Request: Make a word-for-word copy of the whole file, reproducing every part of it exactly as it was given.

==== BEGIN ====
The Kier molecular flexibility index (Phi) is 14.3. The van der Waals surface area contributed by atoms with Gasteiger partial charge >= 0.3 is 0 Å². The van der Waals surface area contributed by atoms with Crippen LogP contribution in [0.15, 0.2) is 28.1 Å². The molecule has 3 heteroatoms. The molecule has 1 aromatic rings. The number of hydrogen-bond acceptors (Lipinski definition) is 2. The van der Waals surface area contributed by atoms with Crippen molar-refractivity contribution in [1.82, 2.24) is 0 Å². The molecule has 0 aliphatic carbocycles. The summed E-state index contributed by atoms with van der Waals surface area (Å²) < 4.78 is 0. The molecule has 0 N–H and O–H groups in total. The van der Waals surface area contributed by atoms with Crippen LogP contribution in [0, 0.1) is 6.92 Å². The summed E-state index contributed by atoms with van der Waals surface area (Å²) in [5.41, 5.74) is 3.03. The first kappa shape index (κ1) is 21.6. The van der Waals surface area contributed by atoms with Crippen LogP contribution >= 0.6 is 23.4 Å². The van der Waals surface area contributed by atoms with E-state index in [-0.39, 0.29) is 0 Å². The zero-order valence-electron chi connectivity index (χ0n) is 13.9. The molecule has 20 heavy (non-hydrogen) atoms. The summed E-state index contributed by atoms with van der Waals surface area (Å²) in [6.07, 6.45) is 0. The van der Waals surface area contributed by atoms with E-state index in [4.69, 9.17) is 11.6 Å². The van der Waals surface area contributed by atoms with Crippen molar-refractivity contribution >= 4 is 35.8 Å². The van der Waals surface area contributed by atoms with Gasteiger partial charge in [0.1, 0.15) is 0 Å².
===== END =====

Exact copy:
The Kier molecular flexibility index (Phi) is 14.3. The van der Waals surface area contributed by atoms with Gasteiger partial charge >= 0.3 is 0 Å². The van der Waals surface area contributed by atoms with Crippen LogP contribution in [0.15, 0.2) is 28.1 Å². The molecule has 3 heteroatoms. The molecule has 1 aromatic rings. The number of hydrogen-bond acceptors (Lipinski definition) is 2. The van der Waals surface area contributed by atoms with Crippen molar-refractivity contribution in [1.82, 2.24) is 0 Å². The molecule has 0 aliphatic carbocycles. The summed E-state index contributed by atoms with van der Waals surface area (Å²) < 4.78 is 0. The molecule has 0 N–H and O–H groups in total. The van der Waals surface area contributed by atoms with Crippen LogP contribution in [0, 0.1) is 6.92 Å². The summed E-state index contributed by atoms with van der Waals surface area (Å²) in [5.41, 5.74) is 3.03. The first kappa shape index (κ1) is 21.6. The van der Waals surface area contributed by atoms with Crippen LogP contribution >= 0.6 is 23.4 Å². The van der Waals surface area contributed by atoms with E-state index in [-0.39, 0.29) is 0 Å². The zero-order valence-electron chi connectivity index (χ0n) is 13.9. The molecule has 20 heavy (non-hydrogen) atoms. The summed E-state index contributed by atoms with van der Waals surface area (Å²) in [6.07, 6.45) is 0. The van der Waals surface area contributed by atoms with E-state index in [4.69, 9.17) is 11.6 Å². The van der Waals surface area contributed by atoms with Crippen molar-refractivity contribution >= 4 is 35.8 Å². The van der Waals surface area contributed by atoms with Gasteiger partial charge in [0.1, 0.15) is 0 Å².